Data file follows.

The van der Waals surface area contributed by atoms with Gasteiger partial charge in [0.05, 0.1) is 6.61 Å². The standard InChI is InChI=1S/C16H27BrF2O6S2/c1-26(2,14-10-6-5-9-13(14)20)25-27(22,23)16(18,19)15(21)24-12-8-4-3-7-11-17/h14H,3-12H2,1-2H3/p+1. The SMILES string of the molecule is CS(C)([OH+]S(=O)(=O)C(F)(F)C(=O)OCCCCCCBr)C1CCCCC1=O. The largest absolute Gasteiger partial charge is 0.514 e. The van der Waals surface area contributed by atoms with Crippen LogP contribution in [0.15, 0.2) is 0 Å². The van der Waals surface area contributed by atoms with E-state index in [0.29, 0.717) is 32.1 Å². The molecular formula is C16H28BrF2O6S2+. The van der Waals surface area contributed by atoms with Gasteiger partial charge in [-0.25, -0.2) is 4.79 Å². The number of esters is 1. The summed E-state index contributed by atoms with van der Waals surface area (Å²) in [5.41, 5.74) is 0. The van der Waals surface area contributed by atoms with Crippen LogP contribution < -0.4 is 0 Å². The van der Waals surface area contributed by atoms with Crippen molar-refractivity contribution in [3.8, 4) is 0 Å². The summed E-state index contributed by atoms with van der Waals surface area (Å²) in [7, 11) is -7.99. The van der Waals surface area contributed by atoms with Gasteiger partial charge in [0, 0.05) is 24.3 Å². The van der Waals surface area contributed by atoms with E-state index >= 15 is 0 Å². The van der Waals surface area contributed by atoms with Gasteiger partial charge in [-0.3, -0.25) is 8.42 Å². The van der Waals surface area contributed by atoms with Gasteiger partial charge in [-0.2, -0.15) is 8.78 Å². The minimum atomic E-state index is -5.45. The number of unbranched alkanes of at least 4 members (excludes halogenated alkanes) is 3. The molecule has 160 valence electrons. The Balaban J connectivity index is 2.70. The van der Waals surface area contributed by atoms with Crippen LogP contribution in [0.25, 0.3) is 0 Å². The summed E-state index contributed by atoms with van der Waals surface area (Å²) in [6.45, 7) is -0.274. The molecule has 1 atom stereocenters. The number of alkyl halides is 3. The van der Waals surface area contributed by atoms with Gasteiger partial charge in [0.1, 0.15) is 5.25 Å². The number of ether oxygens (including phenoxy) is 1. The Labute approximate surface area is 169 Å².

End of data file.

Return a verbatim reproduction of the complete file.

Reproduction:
The van der Waals surface area contributed by atoms with Gasteiger partial charge in [0.05, 0.1) is 6.61 Å². The standard InChI is InChI=1S/C16H27BrF2O6S2/c1-26(2,14-10-6-5-9-13(14)20)25-27(22,23)16(18,19)15(21)24-12-8-4-3-7-11-17/h14H,3-12H2,1-2H3/p+1. The SMILES string of the molecule is CS(C)([OH+]S(=O)(=O)C(F)(F)C(=O)OCCCCCCBr)C1CCCCC1=O. The largest absolute Gasteiger partial charge is 0.514 e. The van der Waals surface area contributed by atoms with Crippen LogP contribution in [0.15, 0.2) is 0 Å². The van der Waals surface area contributed by atoms with E-state index in [0.29, 0.717) is 32.1 Å². The molecular formula is C16H28BrF2O6S2+. The van der Waals surface area contributed by atoms with Gasteiger partial charge in [-0.25, -0.2) is 4.79 Å². The number of esters is 1. The summed E-state index contributed by atoms with van der Waals surface area (Å²) in [5.41, 5.74) is 0. The van der Waals surface area contributed by atoms with Crippen LogP contribution < -0.4 is 0 Å². The van der Waals surface area contributed by atoms with Crippen molar-refractivity contribution in [3.8, 4) is 0 Å². The summed E-state index contributed by atoms with van der Waals surface area (Å²) in [7, 11) is -7.99. The van der Waals surface area contributed by atoms with Gasteiger partial charge in [0, 0.05) is 24.3 Å². The van der Waals surface area contributed by atoms with E-state index >= 15 is 0 Å². The van der Waals surface area contributed by atoms with Gasteiger partial charge in [-0.3, -0.25) is 8.42 Å². The van der Waals surface area contributed by atoms with Gasteiger partial charge in [-0.2, -0.15) is 8.78 Å². The minimum atomic E-state index is -5.45. The number of unbranched alkanes of at least 4 members (excludes halogenated alkanes) is 3. The molecule has 160 valence electrons. The Balaban J connectivity index is 2.70. The van der Waals surface area contributed by atoms with Crippen LogP contribution in [0.25, 0.3) is 0 Å². The summed E-state index contributed by atoms with van der Waals surface area (Å²) in [6.45, 7) is -0.274. The molecule has 1 atom stereocenters. The number of alkyl halides is 3. The van der Waals surface area contributed by atoms with Gasteiger partial charge in [0.1, 0.15) is 5.25 Å². The number of ether oxygens (including phenoxy) is 1. The Labute approximate surface area is 169 Å².